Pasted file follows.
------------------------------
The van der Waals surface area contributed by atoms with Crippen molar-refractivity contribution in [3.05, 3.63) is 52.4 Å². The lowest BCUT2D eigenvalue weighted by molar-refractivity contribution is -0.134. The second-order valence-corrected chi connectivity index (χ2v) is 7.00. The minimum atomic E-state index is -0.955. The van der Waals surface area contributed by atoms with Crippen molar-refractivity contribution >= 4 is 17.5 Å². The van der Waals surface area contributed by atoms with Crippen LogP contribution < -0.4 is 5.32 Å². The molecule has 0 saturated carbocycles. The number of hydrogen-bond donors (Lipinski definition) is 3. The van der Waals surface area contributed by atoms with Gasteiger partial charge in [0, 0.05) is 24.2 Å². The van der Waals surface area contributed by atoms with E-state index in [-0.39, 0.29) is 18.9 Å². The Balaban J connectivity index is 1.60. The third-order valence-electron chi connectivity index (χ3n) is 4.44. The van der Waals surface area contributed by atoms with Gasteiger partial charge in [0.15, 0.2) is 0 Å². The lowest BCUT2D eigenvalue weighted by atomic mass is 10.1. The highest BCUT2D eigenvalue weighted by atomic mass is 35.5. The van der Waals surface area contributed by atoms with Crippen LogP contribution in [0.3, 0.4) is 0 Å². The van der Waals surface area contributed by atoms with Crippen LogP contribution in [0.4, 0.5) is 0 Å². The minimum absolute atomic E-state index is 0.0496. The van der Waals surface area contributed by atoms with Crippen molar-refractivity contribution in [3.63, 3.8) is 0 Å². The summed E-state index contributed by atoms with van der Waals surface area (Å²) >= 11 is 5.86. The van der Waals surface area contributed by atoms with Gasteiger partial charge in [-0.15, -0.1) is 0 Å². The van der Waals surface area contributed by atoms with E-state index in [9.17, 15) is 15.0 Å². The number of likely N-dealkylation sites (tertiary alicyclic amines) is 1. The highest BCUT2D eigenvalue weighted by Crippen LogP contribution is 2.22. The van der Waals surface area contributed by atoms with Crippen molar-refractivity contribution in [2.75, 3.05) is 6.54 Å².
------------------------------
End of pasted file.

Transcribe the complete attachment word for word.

The van der Waals surface area contributed by atoms with Crippen molar-refractivity contribution in [3.05, 3.63) is 52.4 Å². The lowest BCUT2D eigenvalue weighted by molar-refractivity contribution is -0.134. The second-order valence-corrected chi connectivity index (χ2v) is 7.00. The minimum atomic E-state index is -0.955. The van der Waals surface area contributed by atoms with Crippen molar-refractivity contribution >= 4 is 17.5 Å². The van der Waals surface area contributed by atoms with Crippen LogP contribution < -0.4 is 5.32 Å². The molecule has 0 saturated carbocycles. The number of hydrogen-bond donors (Lipinski definition) is 3. The van der Waals surface area contributed by atoms with Gasteiger partial charge in [0, 0.05) is 24.2 Å². The van der Waals surface area contributed by atoms with E-state index in [-0.39, 0.29) is 18.9 Å². The Balaban J connectivity index is 1.60. The third-order valence-electron chi connectivity index (χ3n) is 4.44. The van der Waals surface area contributed by atoms with Gasteiger partial charge in [0.15, 0.2) is 0 Å². The lowest BCUT2D eigenvalue weighted by atomic mass is 10.1. The highest BCUT2D eigenvalue weighted by atomic mass is 35.5. The van der Waals surface area contributed by atoms with Crippen LogP contribution in [0.3, 0.4) is 0 Å². The van der Waals surface area contributed by atoms with Crippen LogP contribution in [0.4, 0.5) is 0 Å². The minimum absolute atomic E-state index is 0.0496. The van der Waals surface area contributed by atoms with Crippen molar-refractivity contribution in [3.63, 3.8) is 0 Å². The summed E-state index contributed by atoms with van der Waals surface area (Å²) >= 11 is 5.86. The van der Waals surface area contributed by atoms with Gasteiger partial charge in [-0.15, -0.1) is 0 Å². The van der Waals surface area contributed by atoms with E-state index in [9.17, 15) is 15.0 Å². The number of likely N-dealkylation sites (tertiary alicyclic amines) is 1. The highest BCUT2D eigenvalue weighted by Crippen LogP contribution is 2.22. The van der Waals surface area contributed by atoms with Crippen molar-refractivity contribution in [2.75, 3.05) is 6.54 Å².